The SCO is not a formal military alliance but it has at its core countries which are members of the Collective Security Treaty Organization (CSTO) i.e., Russia, Armenia, Kazakhstan, Kyrgyzstan, Tadjikistan, and Uzbekistan. We could very roughly say that the SCO has a function similar to NATO while the CSTO has a function comparable to the one of the Supreme Headquarters Allied Powers Europe (SHAPE).

This comparison is not to be taken literally, but just as in Europe we can observe an economic alliance (the EU), a political security alliance (NATO) and a single purely military military command (SHAPE), so in Asia we see the Eurasian Economic Union (or EEU) being the economic alliance, SCO as a political security organization and the CSTO as a purely  military organization].

Needless to say, the White House is absolutely horrified by all this: not only did the US oppose the creation of the SCO, CSTO and EEU at every step of the way, but the consolidation of these organization is a vivid illustration of the loss of influence and power of the USA. The USA tried to stop it, lobbied hard to prevent anybody from joining it, and even tried to ignore it – and they failed: the SCO is growing in membership and influence.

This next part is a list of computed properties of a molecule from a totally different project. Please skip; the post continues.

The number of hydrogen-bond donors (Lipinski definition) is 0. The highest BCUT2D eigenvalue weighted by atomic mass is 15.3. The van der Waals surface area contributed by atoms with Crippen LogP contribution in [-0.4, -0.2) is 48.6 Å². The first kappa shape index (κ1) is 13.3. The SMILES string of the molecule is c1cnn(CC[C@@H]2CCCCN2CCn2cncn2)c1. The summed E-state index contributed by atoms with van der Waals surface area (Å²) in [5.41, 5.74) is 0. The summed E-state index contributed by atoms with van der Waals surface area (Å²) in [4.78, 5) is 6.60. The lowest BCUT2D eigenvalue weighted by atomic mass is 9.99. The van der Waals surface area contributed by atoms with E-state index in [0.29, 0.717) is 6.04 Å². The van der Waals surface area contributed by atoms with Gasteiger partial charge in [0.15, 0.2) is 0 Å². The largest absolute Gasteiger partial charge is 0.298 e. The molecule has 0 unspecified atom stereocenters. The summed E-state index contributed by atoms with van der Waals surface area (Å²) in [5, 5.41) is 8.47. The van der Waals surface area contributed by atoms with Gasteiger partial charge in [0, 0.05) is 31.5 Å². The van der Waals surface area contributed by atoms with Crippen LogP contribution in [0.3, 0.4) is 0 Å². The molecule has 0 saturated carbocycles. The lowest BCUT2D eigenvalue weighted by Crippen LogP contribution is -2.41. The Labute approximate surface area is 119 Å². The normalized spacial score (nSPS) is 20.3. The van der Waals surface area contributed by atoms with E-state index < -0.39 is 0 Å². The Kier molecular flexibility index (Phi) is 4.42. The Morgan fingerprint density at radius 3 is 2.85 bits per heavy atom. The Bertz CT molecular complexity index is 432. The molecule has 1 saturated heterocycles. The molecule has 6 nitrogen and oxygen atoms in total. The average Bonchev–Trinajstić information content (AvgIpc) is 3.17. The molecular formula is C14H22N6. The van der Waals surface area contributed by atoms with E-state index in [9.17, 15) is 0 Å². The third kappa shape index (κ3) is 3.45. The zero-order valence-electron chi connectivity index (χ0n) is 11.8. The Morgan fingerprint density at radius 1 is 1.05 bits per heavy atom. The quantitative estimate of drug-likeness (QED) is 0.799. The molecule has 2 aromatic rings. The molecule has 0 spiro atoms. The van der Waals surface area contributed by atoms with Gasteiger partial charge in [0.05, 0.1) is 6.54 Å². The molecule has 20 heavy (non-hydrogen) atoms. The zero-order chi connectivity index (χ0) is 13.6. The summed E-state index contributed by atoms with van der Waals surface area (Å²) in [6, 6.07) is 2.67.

To make things words, the BRICS states have now become and open amd direct challenge to the USA’s economic hegemony over our planet.  The folks in Washington are now very slowly becoming aware of the magnitude of the threat now faced by the Empire.

These developments also illustrate the dramatic contrast between US and Russian diplomatics methods and goals.  While the US favors the classical “divide and conquer” method, Russia favors a “unite and lead” method which is designed to bring former enemies together (like India and Pakistan or China and India) and build large coalitions.